represents cosine similarity and

is the predicted probability for a given (image, label) pair as positive example.

and are the visual and textual encoders from the vision-language pretraining. is our new aggregation function to adaptively reduce the spatial dimension of visual features for each class, which will be discussed next.

Class-Specific Region Feature Aggregation. In multi-label image recognition, it is common that multiple objects appear in different regions of the image. Pooling to produce a single image-level feature vector for all classes gives sub-optimal performance since spatial information is reduced and different objects are mixed. In this work, we reformulate the last multi-headed attention pooling layer of the visual encoder in CLIP radford2019language and apply class-specific pooling to adaptively aggregate region features in the multi-label setting. The original attention pooling layer in CLIP pools the visual feature map first, and then projects the global feature vector into text space as follows:


where , and are independent linear embedding layers and is the output feature map of the visual encoder. By removing the pooling operation, we can project the visual feature of each region to the textual space zhou2021denseclip :


For each region and each class , we compute cosine similarity between and as , and compute in the same way. In order to make a single prediction for the whole image, we aggregate and into and according to the magnitude of , i.e.:


Notably, we do not introduce any new parameters in our re-formulation of the spatial aggregation function. All parameters used to project visual features to the textual space are inherited from the original multi-headed attention pooling layer in CLIP.

Optimization. We apply the Asymmetric Loss (ASL) ridnik2021asymmetric to handle the inherent positive-negative imbalance in the optimization of multi-label recognition. Specially, we compute losses for a positive (image, label) pair and a negative (image, label) pair as follows:


where is the probability for negative examples shifted by hard thresholding via the margin . We set the hyper-parameters , so that ASL down-weighs and hard-thresholds easy negative samples. The pair of learnable prompts are updated by back-propagating ASL through the frozen text encoder.

4 Experiments

4.1 Multi-Label Recognition with Partial Labels


Methods #P Avg.


MS-COCO lin2014microsoft


SSGRL chen2019learning 64.7M 62.5 70.5 73.2 74.5 76.3 76.5 77.1 77.9 78.4 74.1
GCN-ML chen2019multi 44.9M 63.8 70.9 72.8 74.0 76.7 77.1 77.3 78.3 78.6 74.4
KGGR chen2020knowledge 25M 66.6 71.4 73.8 76.7 77.5 77.9 78.4 78.7 79.1 75.6
Curriculum labeling durand2019learning 38M 26.7 31.8 51.5 65.4 70.0 71.9 74.0 77.4 78.0 60.7
Patial BCE durand2019learning 38M 61.6 70.5 74.1 76.3 77.2 77.7 78.2 78.4 78.5 74.7
SST chen2022structured 33.5M 68.1 73.5 75.9 77.3 78.1 78.9 79.2 79.6 79.9 76.7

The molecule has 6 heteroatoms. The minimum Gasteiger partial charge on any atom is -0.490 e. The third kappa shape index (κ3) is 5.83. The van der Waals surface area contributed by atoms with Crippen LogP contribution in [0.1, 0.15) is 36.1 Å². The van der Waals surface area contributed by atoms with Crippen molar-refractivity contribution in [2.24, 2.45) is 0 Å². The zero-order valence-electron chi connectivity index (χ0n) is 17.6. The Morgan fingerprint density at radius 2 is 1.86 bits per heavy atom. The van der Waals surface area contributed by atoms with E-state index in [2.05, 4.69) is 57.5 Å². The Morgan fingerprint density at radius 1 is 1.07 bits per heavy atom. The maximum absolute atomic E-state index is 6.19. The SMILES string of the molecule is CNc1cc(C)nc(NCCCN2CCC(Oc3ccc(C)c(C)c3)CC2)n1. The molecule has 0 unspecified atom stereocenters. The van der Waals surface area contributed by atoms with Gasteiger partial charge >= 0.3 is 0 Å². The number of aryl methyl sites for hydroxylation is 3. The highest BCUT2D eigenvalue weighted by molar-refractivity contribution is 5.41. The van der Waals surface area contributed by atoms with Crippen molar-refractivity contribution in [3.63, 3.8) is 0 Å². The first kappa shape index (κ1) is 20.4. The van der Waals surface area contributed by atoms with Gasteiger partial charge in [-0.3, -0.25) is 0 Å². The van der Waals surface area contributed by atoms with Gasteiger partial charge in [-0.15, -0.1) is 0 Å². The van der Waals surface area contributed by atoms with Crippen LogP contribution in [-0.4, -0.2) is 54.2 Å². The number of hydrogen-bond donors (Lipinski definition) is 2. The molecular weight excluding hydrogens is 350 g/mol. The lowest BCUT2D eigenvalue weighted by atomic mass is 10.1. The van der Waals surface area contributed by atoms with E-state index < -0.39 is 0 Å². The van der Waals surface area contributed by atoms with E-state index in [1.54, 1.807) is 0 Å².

SST 33.5M 69.1 78.5 79.3 79.9 80.1 80.5 81.1 80.7 80.7 78.9
SARB pu2022semantic 29.6M 71.2 75.0 77.1 78.3 78.9 79.6 79.8 80.5 80.5 77.9
SARB 29.6M 75.5 78.5 79.0 79.5 80.4 80.2 80.8 80.6 80.8 79.4
DualCoOp (ours) 1.3M 78.7 80.9 81.7 82.0 82.5 82.7 82.8 83.0 83.1 81.9


PASCAL VOC 2007  everingham2010pascal


SSGRL chen2019learning 66.6M 77.7 87.6 89.9 90.7 91.4 91.8 91.9 92.2 92.2 89.5
GCN-ML chen2019multi 44.9M 74.5 87.4 89.7 90.7 91.0 91.3 91.5 91.8 92.0 88.9
KGGR chen2020knowledge 25M 81.3 88.1 89.9 90.4 91.2 91.3 91.5 91.6 91.8 89.7
Curriculum labeling durand2019learning 38M 44.7 76.8 88.6 90.2 90.7 91.1 91.6 91.7 91.9 84.1
Patial BCE durand2019learning 38M 80.7 88.4 89.9 90.7 91.2 91.8 92.3 92.4 92.5 90.0
SST chen2022structured 32.4M 81.5 89.0 90.3 91.0 91.6 92.0 92.5 92.6 92.7 90.4
SARB pu2022semantic 29.6M 83.5 88.6 90.7 91.4 91.9 92.2 92.6 92.8 92.9 90.7
DualCoOp (ours) 0.3M 90.3 92.2 92.8 93.3 93.6 93.9 94.0 94.1 94.2 93.2


Table 1: Multi-label Recognition on MS-COCO and VOC2007 with partial labels. DualCoOp achieves the best performance over all SOTA methods. indicates previous models using weights pretrained by CLIP radford2021learning

Datasets. We conduct experiments on MS-COCO lin2014microsoft and VOC2007 everingham2010pascal to evaluate multi-label recognition with partial labels. MS-COCO lin2014microsoft contains 80 common object categories and we use the official train2014 (82K images) and val2014 (40K images) splits for training and test. VOC2007 everingham2010pascal contains 20 object categories and we use the official trainval (5K images) and test (5K images) splits for training and test. To create the training set with partial labels, we randomly mask out labels from the fully annotated training set111The difference in performance is within of independent runs. and use the remaining labels for training by following standard practice chen2022structured ; durand2019learning ; pu2022semantic . In this work, we vary the proportion of kept labels from to  chen2022structured ; pu2022semantic .